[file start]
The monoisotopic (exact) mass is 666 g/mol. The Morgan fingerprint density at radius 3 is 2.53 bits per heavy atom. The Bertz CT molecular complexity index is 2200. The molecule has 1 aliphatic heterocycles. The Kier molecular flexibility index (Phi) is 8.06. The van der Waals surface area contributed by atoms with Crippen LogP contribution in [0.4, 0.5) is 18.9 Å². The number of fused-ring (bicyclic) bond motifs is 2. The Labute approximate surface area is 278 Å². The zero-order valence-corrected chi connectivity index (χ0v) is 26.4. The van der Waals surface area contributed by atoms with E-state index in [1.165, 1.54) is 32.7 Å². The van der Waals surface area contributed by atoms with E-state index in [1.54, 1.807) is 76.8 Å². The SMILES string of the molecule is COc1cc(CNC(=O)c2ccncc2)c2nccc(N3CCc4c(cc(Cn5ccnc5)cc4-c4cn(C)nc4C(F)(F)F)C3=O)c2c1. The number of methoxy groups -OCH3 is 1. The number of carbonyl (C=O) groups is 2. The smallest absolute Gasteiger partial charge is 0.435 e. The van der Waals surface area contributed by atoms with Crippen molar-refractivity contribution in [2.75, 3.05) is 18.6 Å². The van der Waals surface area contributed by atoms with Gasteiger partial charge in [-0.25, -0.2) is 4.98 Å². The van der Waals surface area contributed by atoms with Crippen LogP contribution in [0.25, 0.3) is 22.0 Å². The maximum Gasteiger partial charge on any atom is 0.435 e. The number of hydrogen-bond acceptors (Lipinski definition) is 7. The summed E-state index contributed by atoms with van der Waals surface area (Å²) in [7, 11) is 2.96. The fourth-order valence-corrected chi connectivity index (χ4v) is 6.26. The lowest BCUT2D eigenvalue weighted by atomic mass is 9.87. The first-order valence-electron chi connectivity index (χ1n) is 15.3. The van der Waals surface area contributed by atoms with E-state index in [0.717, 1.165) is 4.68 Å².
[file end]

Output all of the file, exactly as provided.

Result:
The monoisotopic (exact) mass is 666 g/mol. The Morgan fingerprint density at radius 3 is 2.53 bits per heavy atom. The Bertz CT molecular complexity index is 2200. The molecule has 1 aliphatic heterocycles. The Kier molecular flexibility index (Phi) is 8.06. The van der Waals surface area contributed by atoms with Crippen LogP contribution in [0.4, 0.5) is 18.9 Å². The number of fused-ring (bicyclic) bond motifs is 2. The Labute approximate surface area is 278 Å². The zero-order valence-corrected chi connectivity index (χ0v) is 26.4. The van der Waals surface area contributed by atoms with E-state index in [1.165, 1.54) is 32.7 Å². The van der Waals surface area contributed by atoms with E-state index in [1.54, 1.807) is 76.8 Å². The SMILES string of the molecule is COc1cc(CNC(=O)c2ccncc2)c2nccc(N3CCc4c(cc(Cn5ccnc5)cc4-c4cn(C)nc4C(F)(F)F)C3=O)c2c1. The number of methoxy groups -OCH3 is 1. The number of carbonyl (C=O) groups is 2. The smallest absolute Gasteiger partial charge is 0.435 e. The van der Waals surface area contributed by atoms with Crippen molar-refractivity contribution in [2.75, 3.05) is 18.6 Å². The van der Waals surface area contributed by atoms with Gasteiger partial charge in [-0.25, -0.2) is 4.98 Å². The van der Waals surface area contributed by atoms with Crippen LogP contribution in [0.25, 0.3) is 22.0 Å². The maximum Gasteiger partial charge on any atom is 0.435 e. The number of hydrogen-bond acceptors (Lipinski definition) is 7. The summed E-state index contributed by atoms with van der Waals surface area (Å²) in [7, 11) is 2.96. The fourth-order valence-corrected chi connectivity index (χ4v) is 6.26. The lowest BCUT2D eigenvalue weighted by atomic mass is 9.87. The first-order valence-electron chi connectivity index (χ1n) is 15.3. The van der Waals surface area contributed by atoms with E-state index in [0.717, 1.165) is 4.68 Å².